Making a Connection : Game Genres, Game Characteristics, and Teaching Structures

Making a Connection : Game Genres, Game Characteristics, and Teaching Structures

Dennis Charsky
DOI: 10.4018/978-1-61520-717-6.ch009
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This chapter will make a connection between game genres, game characteristics, and constructivist teaching structures. Constructivist teaching structures, like open learning environments and anchored instruction, have the same aims as serious games – to facilitate higher order learning skills and knowledge. However, constructivist teaching structures are not games and serious games are grappling with how to design games and keep the fun and learning in perfect balance. Making connections between game genres and characteristics (where much of the fun resides) and teaching structures (where much of the learning resides) will highlight commonalities that can be taken advantage of in the design of good serious games – where learning and fun are in perfect balance.
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Game designers strive to create games that are fun and games that will engage players (Crawford, 2003; Koster, 2005; Rollings & Adams, 2003; Rouse, 2005). Game design strategies that are believed to lead to engagement can include story, shooting, racing, fighting, collaboration, role playing, constructing, managing, and many, many more (Rollings & Adams, 2003). It is because of these exciting and entertaining strategies that the commercial video game industry is so popular and profitable. Dickey (2005) has argued that many of the engagement strategies used in entertainment-based video games can inform instructional design practice because they mirror sound instructional practices. The sound instructional practices that Dickey refers to can be found in many teaching structures grounded in the constructivist philosophy.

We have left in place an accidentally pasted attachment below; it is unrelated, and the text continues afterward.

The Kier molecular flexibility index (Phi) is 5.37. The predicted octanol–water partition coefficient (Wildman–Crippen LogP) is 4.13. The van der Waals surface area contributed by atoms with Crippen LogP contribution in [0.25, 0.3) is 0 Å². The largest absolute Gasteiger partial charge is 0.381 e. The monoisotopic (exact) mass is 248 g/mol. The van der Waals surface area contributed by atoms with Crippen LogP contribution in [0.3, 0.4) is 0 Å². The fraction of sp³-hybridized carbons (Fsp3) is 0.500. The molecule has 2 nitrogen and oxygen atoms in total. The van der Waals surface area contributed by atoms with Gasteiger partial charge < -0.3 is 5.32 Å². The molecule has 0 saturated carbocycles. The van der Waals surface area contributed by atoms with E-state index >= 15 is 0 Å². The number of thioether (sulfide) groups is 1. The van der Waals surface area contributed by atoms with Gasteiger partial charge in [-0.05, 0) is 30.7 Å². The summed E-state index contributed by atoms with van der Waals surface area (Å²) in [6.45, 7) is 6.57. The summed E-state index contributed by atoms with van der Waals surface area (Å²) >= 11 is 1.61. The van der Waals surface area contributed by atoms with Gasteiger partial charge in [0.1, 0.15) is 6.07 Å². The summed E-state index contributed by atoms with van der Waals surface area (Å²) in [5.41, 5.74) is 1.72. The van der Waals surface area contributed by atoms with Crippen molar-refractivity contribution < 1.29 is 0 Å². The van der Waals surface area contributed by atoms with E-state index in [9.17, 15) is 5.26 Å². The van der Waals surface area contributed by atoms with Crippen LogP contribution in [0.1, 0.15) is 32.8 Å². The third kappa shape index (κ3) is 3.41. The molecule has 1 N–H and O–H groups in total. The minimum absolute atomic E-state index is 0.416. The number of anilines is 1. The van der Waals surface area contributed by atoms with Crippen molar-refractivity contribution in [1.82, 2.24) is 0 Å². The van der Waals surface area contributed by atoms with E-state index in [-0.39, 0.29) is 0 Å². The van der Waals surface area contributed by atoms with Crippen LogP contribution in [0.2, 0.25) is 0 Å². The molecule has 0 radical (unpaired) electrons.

Constructivism encompasses a wide array of perspectives; yet while each perspective is different they share some common values and assumptions (Duffy & Cunningham, 1996; Land & Hannafin, 2000). A common assumption among the many perspectives is that individuals create their own knowledge from their unique experiences, background, and value system (Duffy & Cunningham, 1996; Duffy, Lowyck, Jonassen, & Welch, 1993; Jonassen, 1991; Jonassen, Cernusca, & Ionas, 2007). Further, constructivists believe that learning is not simply the result of transferring knowledge from one to another, but that knowledge is created by the individual’s unique interpretation. Learners actively seek to construct their understanding by negotiating different perspectives. The learner’s negotiation of different perspectives results in learning; which is always open to change as the learner continues to learn and gain experience (Duffy & Cunningham, 1996; Land & Hannafin, 2000)

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